- Zovio hasn't been formally courting university partners for its ed tech services business, but that could change if it spins off Ashford University as it plans to do this year, its CEO, Andrew Clark, told analysts on a call Thursday.
- Executives have said they hope to separate the for-profit institution by June 1. Ashford also is seeking recognition as a nonprofit from the U.S. Department of Education.
- The financial report caps off a busy year for Zovio, which included restructuring and layoffs as well as a name change from Bridgepoint Education.
Zovio expects to become an ed tech services provider to Ashford after the change of control is complete, and it intends to play a similar role for other institutions. On Thursday's call to discuss the company's fourth-quarter earnings, Clark offered more details about those plans on the heels of what he called a "transitional year."
Clark expects Zovio will take "a more diligent approach" to business development in the second half of 2020 by formally reaching out to potential clients.
Of particular interest, he said, are schools with strong regional brands that enroll between 7,000 and 12,000 students and are looking to add more online adult learners.
Zovio is not the only for-profit college operator on the hunt for institutional partners as it shifts to become an ed tech services provider. Executives at Grand Canyon Education offered more details about their approach during a call with analysts on Wednesday, saying they are seeking schools that are willing to significantly expand their online presence.
Clark expects the institutional partners of two companies Zovio acquired in 2019 — tutoring platform TutorMe and boot camp provider Fullstack Academy — to help secure new clients.
"There's an ecosystem there where we're able to utilize relationships that TutorMe or Fullstack has to make introductions for Zovio on the degree online offering side and vice-versa," he said. "As we're making inroads, we can share those opportunities with those other subsidiaries."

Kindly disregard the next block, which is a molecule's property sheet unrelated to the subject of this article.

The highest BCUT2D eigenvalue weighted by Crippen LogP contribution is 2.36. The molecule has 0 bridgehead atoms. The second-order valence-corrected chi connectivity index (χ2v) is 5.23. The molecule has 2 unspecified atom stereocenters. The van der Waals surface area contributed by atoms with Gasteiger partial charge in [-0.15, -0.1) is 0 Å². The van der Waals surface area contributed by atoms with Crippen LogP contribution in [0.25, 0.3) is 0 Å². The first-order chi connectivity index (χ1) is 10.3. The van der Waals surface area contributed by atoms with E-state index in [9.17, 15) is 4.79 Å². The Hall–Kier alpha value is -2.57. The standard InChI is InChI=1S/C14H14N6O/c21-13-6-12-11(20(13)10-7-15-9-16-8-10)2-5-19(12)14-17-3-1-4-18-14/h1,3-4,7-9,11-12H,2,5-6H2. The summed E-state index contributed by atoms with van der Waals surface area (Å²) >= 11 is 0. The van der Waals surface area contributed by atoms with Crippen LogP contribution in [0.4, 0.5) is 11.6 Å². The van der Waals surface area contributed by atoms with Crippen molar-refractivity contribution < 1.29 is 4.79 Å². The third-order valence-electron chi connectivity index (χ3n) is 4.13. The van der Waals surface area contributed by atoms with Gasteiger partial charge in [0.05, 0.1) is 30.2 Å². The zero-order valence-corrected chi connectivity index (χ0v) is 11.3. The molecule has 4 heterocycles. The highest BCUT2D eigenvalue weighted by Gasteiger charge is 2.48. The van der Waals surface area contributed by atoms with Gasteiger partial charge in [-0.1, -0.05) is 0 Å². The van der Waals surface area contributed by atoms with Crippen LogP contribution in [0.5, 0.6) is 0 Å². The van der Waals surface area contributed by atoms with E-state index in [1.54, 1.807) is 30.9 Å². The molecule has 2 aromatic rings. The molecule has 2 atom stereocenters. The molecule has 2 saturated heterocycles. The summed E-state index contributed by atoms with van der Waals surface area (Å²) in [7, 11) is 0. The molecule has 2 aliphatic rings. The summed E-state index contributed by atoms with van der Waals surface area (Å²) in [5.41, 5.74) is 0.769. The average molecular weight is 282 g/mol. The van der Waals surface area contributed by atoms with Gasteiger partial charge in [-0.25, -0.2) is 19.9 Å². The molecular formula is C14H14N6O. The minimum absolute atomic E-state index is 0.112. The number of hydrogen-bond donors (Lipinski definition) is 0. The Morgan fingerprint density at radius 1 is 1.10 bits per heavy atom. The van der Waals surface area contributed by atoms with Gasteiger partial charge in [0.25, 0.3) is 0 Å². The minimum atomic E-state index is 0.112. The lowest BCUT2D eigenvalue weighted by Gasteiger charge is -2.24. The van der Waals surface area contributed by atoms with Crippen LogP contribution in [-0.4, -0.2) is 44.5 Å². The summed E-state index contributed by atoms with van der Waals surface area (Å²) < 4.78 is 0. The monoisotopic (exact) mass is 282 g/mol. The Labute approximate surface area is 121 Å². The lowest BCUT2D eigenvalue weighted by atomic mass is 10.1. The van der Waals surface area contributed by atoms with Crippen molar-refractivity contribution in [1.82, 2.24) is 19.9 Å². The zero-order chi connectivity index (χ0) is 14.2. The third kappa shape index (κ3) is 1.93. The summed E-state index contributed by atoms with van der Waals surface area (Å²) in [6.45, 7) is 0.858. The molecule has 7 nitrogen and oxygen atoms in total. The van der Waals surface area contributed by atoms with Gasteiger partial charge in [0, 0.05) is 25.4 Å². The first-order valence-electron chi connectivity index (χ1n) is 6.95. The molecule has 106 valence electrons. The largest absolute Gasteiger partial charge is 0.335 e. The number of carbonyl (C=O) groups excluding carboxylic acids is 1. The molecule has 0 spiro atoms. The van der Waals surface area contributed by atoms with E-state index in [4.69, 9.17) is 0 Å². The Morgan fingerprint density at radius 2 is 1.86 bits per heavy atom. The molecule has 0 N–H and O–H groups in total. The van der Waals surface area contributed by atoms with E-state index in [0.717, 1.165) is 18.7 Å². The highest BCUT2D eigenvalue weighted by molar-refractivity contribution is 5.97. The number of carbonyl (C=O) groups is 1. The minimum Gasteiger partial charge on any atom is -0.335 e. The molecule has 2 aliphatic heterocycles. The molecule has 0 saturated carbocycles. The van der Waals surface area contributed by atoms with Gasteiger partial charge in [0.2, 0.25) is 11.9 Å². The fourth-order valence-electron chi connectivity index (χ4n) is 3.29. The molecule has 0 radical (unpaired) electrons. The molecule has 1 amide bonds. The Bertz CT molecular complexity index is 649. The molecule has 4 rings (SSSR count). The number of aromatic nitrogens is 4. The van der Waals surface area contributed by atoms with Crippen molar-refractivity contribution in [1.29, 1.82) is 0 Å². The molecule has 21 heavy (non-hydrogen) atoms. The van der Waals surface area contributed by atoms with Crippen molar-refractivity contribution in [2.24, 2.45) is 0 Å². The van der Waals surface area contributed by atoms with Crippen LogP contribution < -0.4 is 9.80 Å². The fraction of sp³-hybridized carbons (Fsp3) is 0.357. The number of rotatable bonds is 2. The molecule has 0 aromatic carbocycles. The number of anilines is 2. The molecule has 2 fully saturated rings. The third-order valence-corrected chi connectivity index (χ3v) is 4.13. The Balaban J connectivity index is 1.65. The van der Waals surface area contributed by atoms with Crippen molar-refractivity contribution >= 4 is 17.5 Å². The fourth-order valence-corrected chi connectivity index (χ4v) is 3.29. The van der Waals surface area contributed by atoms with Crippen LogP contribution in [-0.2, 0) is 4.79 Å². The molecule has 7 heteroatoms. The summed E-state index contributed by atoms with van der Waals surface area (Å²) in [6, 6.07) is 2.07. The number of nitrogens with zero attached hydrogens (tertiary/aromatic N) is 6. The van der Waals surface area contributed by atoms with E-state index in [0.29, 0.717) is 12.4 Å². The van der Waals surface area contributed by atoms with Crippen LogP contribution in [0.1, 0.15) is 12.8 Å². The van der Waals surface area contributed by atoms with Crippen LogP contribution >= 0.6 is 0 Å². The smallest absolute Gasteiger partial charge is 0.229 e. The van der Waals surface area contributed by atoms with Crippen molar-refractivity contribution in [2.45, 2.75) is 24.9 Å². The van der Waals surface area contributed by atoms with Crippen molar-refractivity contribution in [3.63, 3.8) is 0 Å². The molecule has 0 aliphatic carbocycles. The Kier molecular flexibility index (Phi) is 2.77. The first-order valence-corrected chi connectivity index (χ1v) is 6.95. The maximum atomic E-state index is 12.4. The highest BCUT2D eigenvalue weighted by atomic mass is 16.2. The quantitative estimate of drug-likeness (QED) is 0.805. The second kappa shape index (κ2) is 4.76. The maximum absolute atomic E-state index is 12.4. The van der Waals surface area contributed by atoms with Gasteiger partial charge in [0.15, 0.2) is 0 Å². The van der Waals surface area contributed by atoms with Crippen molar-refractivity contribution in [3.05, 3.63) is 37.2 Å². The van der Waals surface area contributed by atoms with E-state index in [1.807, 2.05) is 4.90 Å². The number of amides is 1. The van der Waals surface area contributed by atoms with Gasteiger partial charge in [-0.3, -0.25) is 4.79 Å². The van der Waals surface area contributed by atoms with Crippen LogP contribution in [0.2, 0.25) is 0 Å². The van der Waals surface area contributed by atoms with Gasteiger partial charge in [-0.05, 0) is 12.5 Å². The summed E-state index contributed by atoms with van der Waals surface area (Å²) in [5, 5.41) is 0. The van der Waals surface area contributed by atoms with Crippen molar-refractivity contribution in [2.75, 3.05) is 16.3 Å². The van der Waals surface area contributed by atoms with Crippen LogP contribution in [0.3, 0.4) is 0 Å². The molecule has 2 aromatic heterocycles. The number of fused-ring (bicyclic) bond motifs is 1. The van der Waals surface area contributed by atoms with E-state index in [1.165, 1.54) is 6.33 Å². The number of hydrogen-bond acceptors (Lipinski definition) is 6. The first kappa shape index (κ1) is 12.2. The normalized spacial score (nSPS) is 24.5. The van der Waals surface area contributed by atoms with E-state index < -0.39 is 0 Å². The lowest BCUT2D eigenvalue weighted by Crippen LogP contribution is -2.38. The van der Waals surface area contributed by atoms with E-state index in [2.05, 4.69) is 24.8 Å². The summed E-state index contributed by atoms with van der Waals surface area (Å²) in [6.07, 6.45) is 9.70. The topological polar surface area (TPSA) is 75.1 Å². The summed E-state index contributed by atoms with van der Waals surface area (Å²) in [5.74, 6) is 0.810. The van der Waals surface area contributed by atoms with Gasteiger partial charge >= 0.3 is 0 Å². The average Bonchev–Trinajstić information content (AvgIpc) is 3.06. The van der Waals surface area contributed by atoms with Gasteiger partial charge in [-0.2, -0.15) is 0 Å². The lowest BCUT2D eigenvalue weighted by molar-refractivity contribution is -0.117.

Such partnerships are a growing part of Zovio's business. Enrollment in the company's education partnerships comprised 32% of total enrollments at the end of 2019, compared to 22% a year earlier.
Fullstack added partners in 2019, including the University of San Diego's continuing studies division, the University of North Florida and Louisiana State University. The latter is offering cybersecurity and web development certificates through its continuing education program.
TutorMe added two new institutions in the fourth quarter of 2019, Oregon State University and St. Mary's College of California, for a total of more than 70 university partners.
Zovio has also recorded more than 2,000 individual subscriptions in its consumer-oriented skills training platform Learn@Forbes since the option became available in August.
Meanwhile, Zovio is taking steps to separate Ashford. In early January, it offered some details about the expected transaction, including the nature of the services agreement.
The Education Department is asking Zovio to post a $103 million letter of credit — equivalent to 25% of its Title IV funding in 2018 — to finance the transaction.
The university notched a win earlier this week when the U.S. Department of Veterans Affairs approved it to continue receiving GI Bill benefits, wrapping up a four-year-long battle to maintain its status.